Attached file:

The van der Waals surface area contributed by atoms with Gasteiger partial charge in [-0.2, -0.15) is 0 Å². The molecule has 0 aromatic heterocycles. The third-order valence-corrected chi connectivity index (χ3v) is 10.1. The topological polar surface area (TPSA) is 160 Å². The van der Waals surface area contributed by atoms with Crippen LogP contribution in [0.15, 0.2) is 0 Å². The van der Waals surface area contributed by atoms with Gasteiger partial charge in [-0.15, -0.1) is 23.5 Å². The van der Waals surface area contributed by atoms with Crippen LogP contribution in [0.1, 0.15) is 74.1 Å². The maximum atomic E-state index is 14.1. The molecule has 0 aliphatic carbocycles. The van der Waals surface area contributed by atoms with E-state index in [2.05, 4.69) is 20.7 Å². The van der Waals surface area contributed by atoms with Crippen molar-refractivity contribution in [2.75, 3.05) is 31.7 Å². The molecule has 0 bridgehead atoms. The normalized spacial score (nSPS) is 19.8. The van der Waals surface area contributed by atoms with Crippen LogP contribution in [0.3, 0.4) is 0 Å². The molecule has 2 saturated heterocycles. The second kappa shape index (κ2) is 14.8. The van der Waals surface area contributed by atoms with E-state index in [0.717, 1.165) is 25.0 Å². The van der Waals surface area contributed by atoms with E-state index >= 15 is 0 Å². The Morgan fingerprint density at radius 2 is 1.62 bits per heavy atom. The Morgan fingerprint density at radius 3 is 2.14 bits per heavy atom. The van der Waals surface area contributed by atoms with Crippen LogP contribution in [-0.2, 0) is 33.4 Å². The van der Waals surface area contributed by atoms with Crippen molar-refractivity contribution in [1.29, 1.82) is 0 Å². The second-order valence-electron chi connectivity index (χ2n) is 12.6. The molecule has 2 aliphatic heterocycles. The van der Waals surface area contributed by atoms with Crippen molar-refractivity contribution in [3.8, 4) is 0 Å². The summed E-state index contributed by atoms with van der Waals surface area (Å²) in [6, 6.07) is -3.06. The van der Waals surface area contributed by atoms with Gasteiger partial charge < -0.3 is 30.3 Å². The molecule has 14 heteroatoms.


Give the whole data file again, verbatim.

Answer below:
The van der Waals surface area contributed by atoms with Gasteiger partial charge in [-0.2, -0.15) is 0 Å². The molecule has 0 aromatic heterocycles. The third-order valence-corrected chi connectivity index (χ3v) is 10.1. The topological polar surface area (TPSA) is 160 Å². The van der Waals surface area contributed by atoms with Crippen LogP contribution in [0.15, 0.2) is 0 Å². The van der Waals surface area contributed by atoms with Gasteiger partial charge in [-0.15, -0.1) is 23.5 Å². The van der Waals surface area contributed by atoms with Crippen LogP contribution in [0.1, 0.15) is 74.1 Å². The maximum atomic E-state index is 14.1. The molecule has 0 aliphatic carbocycles. The van der Waals surface area contributed by atoms with E-state index in [2.05, 4.69) is 20.7 Å². The van der Waals surface area contributed by atoms with Crippen molar-refractivity contribution in [2.75, 3.05) is 31.7 Å². The molecule has 0 bridgehead atoms. The normalized spacial score (nSPS) is 19.8. The van der Waals surface area contributed by atoms with Crippen LogP contribution in [0.3, 0.4) is 0 Å². The molecule has 2 saturated heterocycles. The second kappa shape index (κ2) is 14.8. The van der Waals surface area contributed by atoms with E-state index in [0.717, 1.165) is 25.0 Å². The van der Waals surface area contributed by atoms with E-state index >= 15 is 0 Å². The Morgan fingerprint density at radius 2 is 1.62 bits per heavy atom. The Morgan fingerprint density at radius 3 is 2.14 bits per heavy atom. The van der Waals surface area contributed by atoms with Crippen LogP contribution in [-0.2, 0) is 33.4 Å². The van der Waals surface area contributed by atoms with Crippen molar-refractivity contribution in [1.29, 1.82) is 0 Å². The second-order valence-electron chi connectivity index (χ2n) is 12.6. The molecule has 2 aliphatic heterocycles. The van der Waals surface area contributed by atoms with Crippen molar-refractivity contribution in [3.8, 4) is 0 Å². The summed E-state index contributed by atoms with van der Waals surface area (Å²) in [6, 6.07) is -3.06. The van der Waals surface area contributed by atoms with Gasteiger partial charge < -0.3 is 30.3 Å². The molecule has 14 heteroatoms.